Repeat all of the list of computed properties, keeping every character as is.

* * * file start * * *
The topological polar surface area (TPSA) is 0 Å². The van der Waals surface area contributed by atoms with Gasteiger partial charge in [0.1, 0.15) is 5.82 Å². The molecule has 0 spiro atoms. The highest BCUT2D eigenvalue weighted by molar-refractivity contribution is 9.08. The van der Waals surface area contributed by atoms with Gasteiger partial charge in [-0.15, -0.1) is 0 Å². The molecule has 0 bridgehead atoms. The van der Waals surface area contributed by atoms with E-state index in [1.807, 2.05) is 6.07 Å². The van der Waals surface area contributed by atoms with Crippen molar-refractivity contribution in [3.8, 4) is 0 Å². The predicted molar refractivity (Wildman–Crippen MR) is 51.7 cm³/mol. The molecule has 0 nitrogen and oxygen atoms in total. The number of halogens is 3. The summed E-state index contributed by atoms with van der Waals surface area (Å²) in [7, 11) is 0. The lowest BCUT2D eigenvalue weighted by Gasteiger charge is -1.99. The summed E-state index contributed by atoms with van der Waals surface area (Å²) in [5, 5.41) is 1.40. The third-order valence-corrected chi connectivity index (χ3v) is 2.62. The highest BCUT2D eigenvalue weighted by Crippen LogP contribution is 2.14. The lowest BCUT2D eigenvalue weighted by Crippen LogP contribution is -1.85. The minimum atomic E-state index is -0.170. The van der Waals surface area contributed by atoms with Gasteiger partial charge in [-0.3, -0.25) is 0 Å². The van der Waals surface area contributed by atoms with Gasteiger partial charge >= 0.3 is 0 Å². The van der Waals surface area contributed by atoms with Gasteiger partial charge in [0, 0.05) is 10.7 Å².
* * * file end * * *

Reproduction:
The topological polar surface area (TPSA) is 0 Å². The van der Waals surface area contributed by atoms with Gasteiger partial charge in [0.1, 0.15) is 5.82 Å². The molecule has 0 spiro atoms. The highest BCUT2D eigenvalue weighted by molar-refractivity contribution is 9.08. The van der Waals surface area contributed by atoms with Gasteiger partial charge in [-0.15, -0.1) is 0 Å². The molecule has 0 bridgehead atoms. The van der Waals surface area contributed by atoms with E-state index in [1.807, 2.05) is 6.07 Å². The van der Waals surface area contributed by atoms with Crippen molar-refractivity contribution in [3.8, 4) is 0 Å². The predicted molar refractivity (Wildman–Crippen MR) is 51.7 cm³/mol. The molecule has 0 nitrogen and oxygen atoms in total. The number of halogens is 3. The summed E-state index contributed by atoms with van der Waals surface area (Å²) in [7, 11) is 0. The lowest BCUT2D eigenvalue weighted by Gasteiger charge is -1.99. The summed E-state index contributed by atoms with van der Waals surface area (Å²) in [5, 5.41) is 1.40. The third-order valence-corrected chi connectivity index (χ3v) is 2.62. The highest BCUT2D eigenvalue weighted by Crippen LogP contribution is 2.14. The lowest BCUT2D eigenvalue weighted by Crippen LogP contribution is -1.85. The minimum atomic E-state index is -0.170. The van der Waals surface area contributed by atoms with Gasteiger partial charge in [-0.3, -0.25) is 0 Å². The van der Waals surface area contributed by atoms with Gasteiger partial charge >= 0.3 is 0 Å². The van der Waals surface area contributed by atoms with Gasteiger partial charge in [0, 0.05) is 10.7 Å².